A second critical issue is to guarantee privacy. For this purpose, the digital identities will be transformed in such a way that the resulting data cannot be attributed to a specific individual or device without the use of additional information. HW-IDENTIoTY project will design hardware solutions to implement Helper Data algorithms in the case of devices and template protection techniques in the case of individuals.
The third aspect addressed will be the design of hardware solutions robust against attacks to implement cryptographic primitives paradigm. They will be related to symmetric and lightweight cryptography in the case of wearables (with constrained resources and low-power consumption requirements) and to elliptic curve cryptography in the case of embedded systems. The availability of counterfeit-resistant identities will be exploited to address problems associated with digital chains of custody and traceability in IoT.

Design of crypto-biometric hardware for video encryption and authentication
PI: Iluminada Baturone Castillo / Piedad Brox Jiménez web
Type: Research project
Reference: TEC2014-57971-R
Funding Body: Ministerio de Economía y Competitividad
Start date: 01/01/2015
End date: 31/12/2018
Funding: 187.550,00 €
Abstract: As more and more individuals and devices (Iaptops, tablets, smartphones, cameras, etc.) are interconnected through public networks, it is essential to ensure that the information exchanged (multimedia many times) really comes from individuals and devices that must generate, store, or process it. The generation of cryptographic keys from the intrinsic nature of devices or individuals not only ensures their digital identity when they access or provide information but also allow the encryption and authentication of such information, bonding it to the counterfeit-resistant identities.
Since a cryptographic system is as secure as its secret key, there is a growing interest in increasing the security of cryptographic key storage by using specific hardware, rather than just having software solutions. This is the reason why digital hardware (crypto-modules) will be designed in ID-EO project to generate the keys when needed instead of storing them, always involving the authentic device or individual designated to generate them. Moreover, they will be able to generate truly random numbers and identifíers. The modules will offer diversification, because they can generate different keys from the same identity, and revocability, because if one key is compromised, a new one can be generated at a new registration process.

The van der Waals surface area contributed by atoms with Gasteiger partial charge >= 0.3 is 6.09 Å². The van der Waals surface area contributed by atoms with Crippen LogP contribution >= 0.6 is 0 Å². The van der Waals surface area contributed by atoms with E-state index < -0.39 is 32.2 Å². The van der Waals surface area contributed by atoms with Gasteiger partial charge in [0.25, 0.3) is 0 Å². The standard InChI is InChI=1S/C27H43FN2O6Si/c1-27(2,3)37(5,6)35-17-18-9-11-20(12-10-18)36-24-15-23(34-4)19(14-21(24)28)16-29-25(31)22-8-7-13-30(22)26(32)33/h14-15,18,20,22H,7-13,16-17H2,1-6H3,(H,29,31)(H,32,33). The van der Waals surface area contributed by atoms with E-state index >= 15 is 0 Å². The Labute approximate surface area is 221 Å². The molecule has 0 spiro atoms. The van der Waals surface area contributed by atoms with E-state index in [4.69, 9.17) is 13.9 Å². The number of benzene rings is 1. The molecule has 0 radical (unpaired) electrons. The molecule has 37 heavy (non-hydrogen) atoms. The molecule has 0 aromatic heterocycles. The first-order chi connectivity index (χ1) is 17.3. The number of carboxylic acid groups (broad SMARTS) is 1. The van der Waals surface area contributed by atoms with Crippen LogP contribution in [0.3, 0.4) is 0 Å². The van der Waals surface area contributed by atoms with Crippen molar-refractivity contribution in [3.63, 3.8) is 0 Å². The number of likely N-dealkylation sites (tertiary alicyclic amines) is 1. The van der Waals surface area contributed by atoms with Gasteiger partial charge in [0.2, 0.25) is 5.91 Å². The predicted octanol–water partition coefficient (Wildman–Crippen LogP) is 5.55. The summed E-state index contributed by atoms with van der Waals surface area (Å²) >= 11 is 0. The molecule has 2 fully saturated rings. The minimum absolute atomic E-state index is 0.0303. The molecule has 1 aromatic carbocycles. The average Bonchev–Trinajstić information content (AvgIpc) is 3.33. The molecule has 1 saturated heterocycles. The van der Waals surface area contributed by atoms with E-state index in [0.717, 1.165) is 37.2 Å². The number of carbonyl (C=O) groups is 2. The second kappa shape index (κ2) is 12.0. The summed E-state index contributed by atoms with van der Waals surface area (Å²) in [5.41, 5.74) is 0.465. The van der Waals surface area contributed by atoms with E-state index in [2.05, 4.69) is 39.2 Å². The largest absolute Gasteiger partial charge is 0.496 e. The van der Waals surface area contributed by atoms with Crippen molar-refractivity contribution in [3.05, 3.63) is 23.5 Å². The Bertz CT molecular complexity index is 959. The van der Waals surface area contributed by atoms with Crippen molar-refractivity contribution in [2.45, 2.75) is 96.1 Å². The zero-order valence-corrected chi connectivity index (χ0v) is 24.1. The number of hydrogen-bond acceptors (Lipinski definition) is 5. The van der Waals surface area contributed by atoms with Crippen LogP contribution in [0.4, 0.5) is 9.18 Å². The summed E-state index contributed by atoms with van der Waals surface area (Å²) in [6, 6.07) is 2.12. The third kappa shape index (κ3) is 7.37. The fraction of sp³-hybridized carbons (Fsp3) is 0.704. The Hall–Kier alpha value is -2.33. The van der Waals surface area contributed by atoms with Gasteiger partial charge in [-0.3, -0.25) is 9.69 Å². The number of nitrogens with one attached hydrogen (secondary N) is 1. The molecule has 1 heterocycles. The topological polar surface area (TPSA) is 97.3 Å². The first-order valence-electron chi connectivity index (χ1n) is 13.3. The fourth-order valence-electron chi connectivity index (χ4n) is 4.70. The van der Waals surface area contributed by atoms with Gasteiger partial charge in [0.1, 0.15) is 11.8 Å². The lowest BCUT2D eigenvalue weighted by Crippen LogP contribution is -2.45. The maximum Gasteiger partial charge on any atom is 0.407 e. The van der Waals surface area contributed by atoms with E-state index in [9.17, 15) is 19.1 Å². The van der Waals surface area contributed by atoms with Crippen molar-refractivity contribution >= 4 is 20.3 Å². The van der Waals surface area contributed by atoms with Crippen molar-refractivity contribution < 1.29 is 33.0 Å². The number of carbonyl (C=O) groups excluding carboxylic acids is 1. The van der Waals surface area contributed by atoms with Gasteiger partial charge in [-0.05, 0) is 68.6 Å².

The design of crypto-modules that could provide such functionality would find a very wide range of applications. In particular, a natural application domain is embedded vision systems that would become 'chains of trust', ensuring the authenticity of the system ítself and the confidentiality, privacy and integrity of the video captured and processed by the system. Nowadays, the proliferation of communications and web technologies has created an environment in which the security of the images and videos that are transmitted or stored in open channels is questioned. This is the reason why trust embedded vision systems will be designed in the ID-EO project, capable of real-time video selective encryption and authentication with constrained resources and low-power consumption.